U.S. Open

Pinehurst Resort & Country Club (Course No. 2)


Poland's Adrian Meronk is 6-foot-6, the best golfer in his country's history and trying to find his way on the European Tour

October 01, 2020
SAMSUN, TURKEY - APRIL 27: Adrian Meronk of Poland looks on after playing his 2nd shot on the 10th hole during the third round of the Turkish Airlines Challenge at Samsun Golf Club on April 27, 2019 in Samsun, Turkey. (Photo by Luke Walker/Getty Images)

News flash: Golf isn’t a big deal in Poland. It never really has been, even if the game has had a presence there since the late 19th century. A political landscape dominated for decades by Soviet Russia didn’t exactly help efforts to grow the game, of course. Moscow’s sour-faced influence was largely responsible for golf’s almost total anonymity until the peaceful fall of communism in 1989.

Things are changing though. Golf in Poland is growing, the number of golfers more than doubling in the last decade to nearly 5,700 in 2018 (out of a total population of 37.8 million). And Adrian Meronk is helping lead the way. Completing a series of precedent-setting achievements on his way around professional golf’s increasingly sharp learning curve, the 27-year-old former East Tennessee State student is the first card-holding Polish native on the European Tour. Also first to play in a European Tour event and win on the Challenge Tour, Meronk graduated fifth from the Old World’s second circuit at the end of 2019. He is, by a distance and to the surprise of no one, Poland’s greatest-ever golfer.

As you’d expect, that last accolade makes him laugh. But the distance between Meronk and his compatriots continues to grow. Victory in the 2019 Portugal Open—one of his 10 top-10s on the Challenge Tour last year—is a career highlight so far, but there have been others on the upward trajectory this 6-foot-6 big man has followed.

Five times a tournament winner on the college circuit during his four years at ETSU, Meronk twice represented Europe in the Palmer Cup against the United States. In 2016, he led the Polish side to eighth place in the World Amateur Team Championship in Mexico, where he finished third in the individual competition. That same year he lost to eventual winner Scott Gregory in the semifinal of the British Amateur Championship at Royal Porthcawl. All of which combined to send him into the top 10 of the World Amateur Golf Ranking.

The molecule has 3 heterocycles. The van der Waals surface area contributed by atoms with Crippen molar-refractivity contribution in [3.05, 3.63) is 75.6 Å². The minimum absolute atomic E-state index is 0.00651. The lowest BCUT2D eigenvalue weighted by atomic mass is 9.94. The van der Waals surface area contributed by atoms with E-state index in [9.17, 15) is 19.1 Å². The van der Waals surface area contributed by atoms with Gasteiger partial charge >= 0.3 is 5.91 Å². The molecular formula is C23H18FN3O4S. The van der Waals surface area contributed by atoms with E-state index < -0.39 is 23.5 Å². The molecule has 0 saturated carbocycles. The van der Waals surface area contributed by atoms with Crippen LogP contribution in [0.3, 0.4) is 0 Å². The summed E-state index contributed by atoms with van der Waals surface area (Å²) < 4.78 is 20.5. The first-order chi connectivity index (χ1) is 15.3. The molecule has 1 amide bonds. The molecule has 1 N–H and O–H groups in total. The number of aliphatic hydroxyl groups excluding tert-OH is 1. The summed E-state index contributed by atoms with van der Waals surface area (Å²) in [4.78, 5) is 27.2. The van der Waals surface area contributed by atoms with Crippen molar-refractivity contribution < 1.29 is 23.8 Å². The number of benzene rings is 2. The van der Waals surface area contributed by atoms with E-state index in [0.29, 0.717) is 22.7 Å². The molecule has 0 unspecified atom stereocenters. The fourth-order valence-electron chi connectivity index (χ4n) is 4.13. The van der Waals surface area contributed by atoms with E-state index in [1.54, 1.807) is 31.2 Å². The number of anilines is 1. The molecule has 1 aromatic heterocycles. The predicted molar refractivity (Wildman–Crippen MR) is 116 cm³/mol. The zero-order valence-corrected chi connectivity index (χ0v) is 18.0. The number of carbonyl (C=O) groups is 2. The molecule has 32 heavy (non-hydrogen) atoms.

It all started in Germany though. Even before Meronk was born in Hamburg, his father found golf an addiction he would pass to his son after the family moved back to Poland when Adrian was 2. Every weekend the pair would make a seven-hour round trip to the Toya Golf & Country Club near Wroclaw.

“My friends did think I was a little bit odd,” Meronk says with a smile. “I played almost every sport, but I was the only one who played golf. So that was a shock for them. I think it still is. When people at home ask me what I do for a living, and I tell them, it is always a surprise for them. I’m still a bit of an oddity, something I’m trying to change.”

The long drives lasted two years, until the Meronks moved. Today, Adrian’s parents still live on the course where he learned to play. And learned quickly. By the age of 12, he was good enough to be invited to the national junior camp.

“As soon as I saw him, I said, ‘European Tour, no problem,’” says Matthew Tipper, a Welshman who has coached Meronk from his early teenage years. “It was that obvious from how he hit the golf ball. There was absolutely no doubt in my mind that he could make it on to the European Tour or PGA Tour.”

It was a mutual thing. A right-time, right-place deal when Tipper arrived in Poland from the David Leadbetter Academy at Mission Hills in China.

“I really started to do well when I met Matthew,” Meronk says. “He was the person who made me realize I was good enough to go to college in the United States. We worked hard for maybe three years to get my game to the point where I could get a scholarship.”


At 6-foot-6, Meronk stands out on the course (and off), but he remains anonymous in Poland given golf's low profile.

Ross Kinnaird

Meronk describes his time at East Tennessee (2012-’16) as the most important in his career so far.